A suicide truck bomber detonated his payload in a Kurdish village near Mosul early Thursday morning, killing 19 and wounding 25. The attack followed a pattern in northern Iraq of Sunni Arab guerrilla groups attacking Kurds, apparently in hopes of provoking an Arab-Kurdish civil war. In the aftermath of such a destructive struggle, they appear to think, they might be able to stage a coup and come to power. They had deployed similar strategy against the Shiites earlier, and for their trouble were simply ethnically cleansed from Baghdad, the capital.
The attack came in the wake of a meeting reported on in Arabic by al-Zaman, between leaders of the al-Hadba (Arab nationalist) Party in Mosul and those of the Kurdish Brotherhood Party along with representatives of the Shabak and Yazidi groups. The gathering was hosted by the US consulate in Mosul, and was aimed at convincing the Kurds to stop boycotting provincial council meetings, which they used to dominate. In January’s provincial elections, al-Hadba won nearly half the seats, and the Kurds were reduced to about a fourth (reflecting Ninevah’s actual population mix). At the gathering, al-Hadba demanded that Iraqi government troops be allowed to patrol throughout Ninevah Province, but this demand was was rejected by the Kurds on several grounds. One is that they do not accept the borders of the provinces as drawn by the Baath regime and its predecessors, which leaves hundreds of thousands of Kurds outside the Kurdistan Regional Government, the confederacy that replaced the provinces of Irbil, Dohuk and Sulaymaniya. Kurdish expansionists want to annex parts of Ninevah and Diyalah provinces, and all of Kirkuk Province, to their regional confederacy, even though the Arab majority in the former two strenuously objects.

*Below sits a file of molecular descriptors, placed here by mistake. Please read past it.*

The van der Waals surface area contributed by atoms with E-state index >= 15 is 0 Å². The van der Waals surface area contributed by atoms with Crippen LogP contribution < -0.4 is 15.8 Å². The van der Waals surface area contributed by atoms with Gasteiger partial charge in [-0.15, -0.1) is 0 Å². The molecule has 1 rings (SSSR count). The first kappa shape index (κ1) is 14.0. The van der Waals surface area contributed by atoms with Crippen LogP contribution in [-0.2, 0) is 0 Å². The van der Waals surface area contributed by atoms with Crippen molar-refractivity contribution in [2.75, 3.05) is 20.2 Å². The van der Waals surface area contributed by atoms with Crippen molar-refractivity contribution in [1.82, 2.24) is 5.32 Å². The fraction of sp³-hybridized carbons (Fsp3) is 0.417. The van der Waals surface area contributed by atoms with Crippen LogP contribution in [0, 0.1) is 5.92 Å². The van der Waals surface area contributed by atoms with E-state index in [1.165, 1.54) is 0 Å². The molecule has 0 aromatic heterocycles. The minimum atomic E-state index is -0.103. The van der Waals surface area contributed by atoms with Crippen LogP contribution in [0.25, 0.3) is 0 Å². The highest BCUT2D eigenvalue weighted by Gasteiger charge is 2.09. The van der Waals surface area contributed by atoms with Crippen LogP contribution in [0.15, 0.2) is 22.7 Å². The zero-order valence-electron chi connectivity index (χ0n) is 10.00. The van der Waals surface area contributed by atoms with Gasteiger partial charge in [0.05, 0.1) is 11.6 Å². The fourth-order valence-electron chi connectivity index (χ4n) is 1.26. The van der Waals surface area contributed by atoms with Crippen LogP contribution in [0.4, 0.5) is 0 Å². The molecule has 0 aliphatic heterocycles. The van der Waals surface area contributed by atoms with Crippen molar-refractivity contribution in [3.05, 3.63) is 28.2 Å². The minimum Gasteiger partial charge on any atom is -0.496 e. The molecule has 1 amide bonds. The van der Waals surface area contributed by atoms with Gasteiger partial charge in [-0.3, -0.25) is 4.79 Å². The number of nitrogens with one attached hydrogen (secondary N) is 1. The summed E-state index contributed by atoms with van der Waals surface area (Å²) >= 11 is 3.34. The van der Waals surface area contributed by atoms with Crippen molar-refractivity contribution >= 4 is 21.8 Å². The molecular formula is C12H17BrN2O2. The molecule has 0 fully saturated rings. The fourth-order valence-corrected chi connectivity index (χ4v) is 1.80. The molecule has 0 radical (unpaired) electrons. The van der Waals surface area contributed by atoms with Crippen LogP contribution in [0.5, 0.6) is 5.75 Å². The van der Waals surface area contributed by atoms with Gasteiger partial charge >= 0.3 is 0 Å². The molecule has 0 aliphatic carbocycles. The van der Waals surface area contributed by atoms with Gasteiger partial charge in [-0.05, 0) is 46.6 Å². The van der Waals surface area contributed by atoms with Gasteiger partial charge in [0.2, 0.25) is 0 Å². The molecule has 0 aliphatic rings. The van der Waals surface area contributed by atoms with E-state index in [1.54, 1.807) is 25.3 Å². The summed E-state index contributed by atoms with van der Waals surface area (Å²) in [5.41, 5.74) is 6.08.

Elsewhere, violence continued to bedevil Iraq on Wednesday, including a bombing in Kirkuk that killed 8 members of a single family, and which may have been targeting a leader of a local awakening council (pro-American Sunni Arab fighters). Tuesday had also been bloody, with four American troops and 10 Iraqi police killed in bombing attacks.
The Iraqi and Syrian foreign ministers met on Wednesday in an attempt to patch up the dispute between the two countries. Prime Minister Nuri al-Maliki accused Syria of harboring Baathist terrorists who blew up the Iraqi foreign ministry building on August 19, and demanded that Damascus turn them over. Syria angrily rejected the charges. Then the two governments recalled their ambassadors. Yesterday, Iraq and Syria appeared to have agreed to cease their noisy propaganda against one another.
(This is where I came in. When I was working for a newspaper in Beirut in 1978, I remember stories coming over the wires about Iraqi and Syrian secret agents in Europe assassinating each other. Baathist-Baathist relations weren’t better than Da’wa-Baathist relations. Arab unity seems a little unlikely when these two fertile crescent countries have such trouble getting along, through the decades. No wonder no one in the world community pays any attention to the Arab League and no wonder that its pet projects, such as Palestinian welfare, languish.)
Russia’s energy minister visited Baghdad on Wednesday and after his meetings he declared that Iraq is open for Russian investment.
Apparently, that assertion means that Russia is attempting to get back into Iraqi oil development.:
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